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ENOUGH WITH GAYS AND ABORTION: Millennials Want Personal Freedom


A clear divide exists in the Republican Party and among conservatives, between social conservatism and growing libertarianism. Among the future of the party, college-age conservatives, the divide is shifting remarkably toward the libertarian side. Young conservatives in greater numbers are rejecting social policy positions in favor of fiscal policy ones, and gaining higher favor among their non-conservative peers.

As this trend continues, it’s likely the future of the Republican Party will be focused away from social issues. This could be a blessing in disguise for hardline establishment Republicans.

The evidence is clear: Republicans who focus little on social policy tend to win elections.

Social issues have little merit for federal elections. The growing debt and the train wreck that is the Affordable Care Act are the issues people care about and are most pressing for the 114th Congress. Social issues bog down campaigns with unnecessary emotion that completely overshadows a conservative candidate’s meaningful message about economic and personal liberty. Instead of providing fodder for late-night talk shows and 24-hour cable news to mock conservatives with, conservatives ought to refrain from the issue altogether.

It is a myth all young voters are liberal. According to a 2010 Pew Research survey, 68 percent of millennials describe themselves as either conservative or moderate, and a Rasmussen poll from January said that 76 percent of likely voters say the economy is very important in how they will vote in November. With the right message, conservatives can be competitive among millennials by showing young people they will be voting for a better future if they vote Republican. However, young people who ideologically align with Republicans in most ways will vote against their own interests solely based on emotion-laden social issues.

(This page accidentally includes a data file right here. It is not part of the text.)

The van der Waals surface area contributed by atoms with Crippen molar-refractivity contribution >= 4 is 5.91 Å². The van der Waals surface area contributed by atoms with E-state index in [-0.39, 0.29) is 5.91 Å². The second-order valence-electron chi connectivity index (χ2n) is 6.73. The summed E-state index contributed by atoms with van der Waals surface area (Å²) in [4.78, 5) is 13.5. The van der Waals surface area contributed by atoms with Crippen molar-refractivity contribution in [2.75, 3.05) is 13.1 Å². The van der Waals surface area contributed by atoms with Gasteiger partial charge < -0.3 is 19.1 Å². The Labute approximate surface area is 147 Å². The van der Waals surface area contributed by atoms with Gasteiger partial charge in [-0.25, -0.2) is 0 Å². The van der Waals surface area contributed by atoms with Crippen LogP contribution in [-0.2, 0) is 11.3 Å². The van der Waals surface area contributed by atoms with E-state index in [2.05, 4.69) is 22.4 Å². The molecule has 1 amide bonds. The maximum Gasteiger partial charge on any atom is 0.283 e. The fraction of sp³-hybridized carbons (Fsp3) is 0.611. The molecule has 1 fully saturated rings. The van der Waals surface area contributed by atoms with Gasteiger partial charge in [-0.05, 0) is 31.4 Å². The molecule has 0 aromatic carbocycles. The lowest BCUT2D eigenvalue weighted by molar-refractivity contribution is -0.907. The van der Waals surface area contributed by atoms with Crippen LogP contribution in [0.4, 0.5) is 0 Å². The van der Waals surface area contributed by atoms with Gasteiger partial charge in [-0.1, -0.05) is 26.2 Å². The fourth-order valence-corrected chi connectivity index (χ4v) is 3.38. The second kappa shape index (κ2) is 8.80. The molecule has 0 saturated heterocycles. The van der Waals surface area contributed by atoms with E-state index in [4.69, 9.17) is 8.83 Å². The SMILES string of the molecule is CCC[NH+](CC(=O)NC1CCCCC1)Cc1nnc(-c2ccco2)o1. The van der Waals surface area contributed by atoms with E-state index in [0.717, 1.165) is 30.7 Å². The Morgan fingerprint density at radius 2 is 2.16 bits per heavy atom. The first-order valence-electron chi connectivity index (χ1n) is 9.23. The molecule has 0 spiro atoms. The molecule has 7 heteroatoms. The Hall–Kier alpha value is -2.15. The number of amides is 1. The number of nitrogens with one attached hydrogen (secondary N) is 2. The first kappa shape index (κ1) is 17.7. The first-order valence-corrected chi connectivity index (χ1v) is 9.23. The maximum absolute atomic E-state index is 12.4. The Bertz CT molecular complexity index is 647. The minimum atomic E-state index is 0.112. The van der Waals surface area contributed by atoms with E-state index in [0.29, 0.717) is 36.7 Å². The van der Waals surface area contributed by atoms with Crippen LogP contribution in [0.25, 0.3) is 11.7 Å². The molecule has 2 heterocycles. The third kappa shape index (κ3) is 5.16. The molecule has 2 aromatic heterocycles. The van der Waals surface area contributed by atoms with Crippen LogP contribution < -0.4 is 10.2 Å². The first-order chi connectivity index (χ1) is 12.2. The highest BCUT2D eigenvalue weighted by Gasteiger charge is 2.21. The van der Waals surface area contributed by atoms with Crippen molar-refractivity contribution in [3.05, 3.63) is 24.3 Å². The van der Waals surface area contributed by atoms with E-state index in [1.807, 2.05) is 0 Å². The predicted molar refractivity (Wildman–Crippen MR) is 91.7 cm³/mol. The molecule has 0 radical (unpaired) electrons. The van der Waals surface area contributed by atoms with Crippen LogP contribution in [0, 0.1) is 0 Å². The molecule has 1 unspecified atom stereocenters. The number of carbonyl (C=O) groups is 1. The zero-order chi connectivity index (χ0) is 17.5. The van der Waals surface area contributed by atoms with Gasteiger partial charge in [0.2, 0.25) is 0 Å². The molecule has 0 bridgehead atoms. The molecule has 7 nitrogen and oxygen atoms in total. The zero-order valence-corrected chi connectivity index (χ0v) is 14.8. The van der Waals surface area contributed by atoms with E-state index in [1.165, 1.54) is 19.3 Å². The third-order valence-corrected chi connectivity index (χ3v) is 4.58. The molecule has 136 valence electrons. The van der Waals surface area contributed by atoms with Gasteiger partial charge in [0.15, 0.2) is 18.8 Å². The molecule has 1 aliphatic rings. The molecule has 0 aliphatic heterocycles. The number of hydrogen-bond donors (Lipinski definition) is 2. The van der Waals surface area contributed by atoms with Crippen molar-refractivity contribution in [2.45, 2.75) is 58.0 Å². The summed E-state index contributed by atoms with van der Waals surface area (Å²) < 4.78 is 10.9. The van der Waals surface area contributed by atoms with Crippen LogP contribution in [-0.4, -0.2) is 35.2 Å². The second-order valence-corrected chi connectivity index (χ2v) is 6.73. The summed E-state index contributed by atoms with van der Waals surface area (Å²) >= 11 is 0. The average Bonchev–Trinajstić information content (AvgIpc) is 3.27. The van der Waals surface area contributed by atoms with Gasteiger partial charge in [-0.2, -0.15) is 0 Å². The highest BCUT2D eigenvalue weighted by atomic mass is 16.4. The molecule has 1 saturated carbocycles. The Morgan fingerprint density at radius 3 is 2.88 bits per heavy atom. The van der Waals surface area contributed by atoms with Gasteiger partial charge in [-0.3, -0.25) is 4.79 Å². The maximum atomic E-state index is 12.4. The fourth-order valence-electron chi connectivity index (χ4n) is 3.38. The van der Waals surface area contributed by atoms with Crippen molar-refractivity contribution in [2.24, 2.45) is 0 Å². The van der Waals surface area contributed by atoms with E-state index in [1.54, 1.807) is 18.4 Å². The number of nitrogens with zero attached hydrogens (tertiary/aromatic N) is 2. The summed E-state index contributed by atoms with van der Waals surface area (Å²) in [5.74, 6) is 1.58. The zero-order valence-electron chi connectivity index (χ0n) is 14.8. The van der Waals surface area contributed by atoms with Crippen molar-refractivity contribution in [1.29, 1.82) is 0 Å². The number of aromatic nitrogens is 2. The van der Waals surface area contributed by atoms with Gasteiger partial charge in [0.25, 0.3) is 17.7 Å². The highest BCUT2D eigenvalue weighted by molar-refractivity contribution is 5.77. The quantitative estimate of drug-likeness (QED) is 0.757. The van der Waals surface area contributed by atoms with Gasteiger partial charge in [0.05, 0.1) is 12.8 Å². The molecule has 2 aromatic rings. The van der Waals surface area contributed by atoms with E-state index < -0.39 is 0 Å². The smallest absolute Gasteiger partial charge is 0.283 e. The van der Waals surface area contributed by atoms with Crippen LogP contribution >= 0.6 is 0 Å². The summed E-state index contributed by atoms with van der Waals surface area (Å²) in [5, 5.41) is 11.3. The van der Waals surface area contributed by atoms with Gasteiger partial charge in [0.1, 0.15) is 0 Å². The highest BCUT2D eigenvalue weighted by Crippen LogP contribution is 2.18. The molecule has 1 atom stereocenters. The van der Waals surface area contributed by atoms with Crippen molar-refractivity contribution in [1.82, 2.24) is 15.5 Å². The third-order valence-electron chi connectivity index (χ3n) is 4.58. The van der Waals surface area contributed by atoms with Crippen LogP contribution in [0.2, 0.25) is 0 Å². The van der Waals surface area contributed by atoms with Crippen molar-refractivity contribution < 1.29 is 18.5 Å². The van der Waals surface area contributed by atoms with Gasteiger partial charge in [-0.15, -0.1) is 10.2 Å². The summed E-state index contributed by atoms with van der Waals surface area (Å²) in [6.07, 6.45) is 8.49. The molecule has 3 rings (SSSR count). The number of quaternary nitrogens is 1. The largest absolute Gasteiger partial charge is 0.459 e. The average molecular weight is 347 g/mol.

Sixty-eight percent of millennials – those born between 1981 and 1998 – support legalizing gay marriage, according to a Pew Research survey released March 5. (At the same time, 54 percent disapprove of the Affordable Care Act, equal to the number of baby boomers opposed to the law, according to a Pew survey from December.)

Many more young people would vote Republican if the message were focused away from social issues.

Republicans can seize upon this by changing the way they run their campaigns. Socially conservative Republicans do not need to lie about their beliefs, but they should not use social issues as a platform of their campaign. When asked about a hot-button social issue, they should simply say: “This is not relevant to the campaign. Next question.”

The 2014 midterms are crucial for Republicans to halt the progressive agenda in President Obama’s last two years, to get answers on Benghazi and to tackle the deficit. Republicans can take back the Senate if they nominate candidates who appeal to young and old and avoid divisive topics.

Clearly there is a generational gap on social issues, but on matters of the economy and government spending, voters are united. The good news for conservatives is fiscal policies are the primary issues that matter to the electorate and that young people in general support. Republicans have an opportunity to appeal to young people over the next several years, and bring them over to the conservative tent by focusing on low taxes, creating jobs and promoting personal liberty. A new wave of “Millennial Republicans” is possible if Republicans today focus their message on the conservative issues that appeal universally to all Americans.

As college students are beginning their summer jobs and cutting themselves off from politics, Republicans must work to tailor their midterm message away from social issues and focus on the message that Republicans believe in maximizing individual freedom.

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IMAGE: Jim Roberts/Flickr

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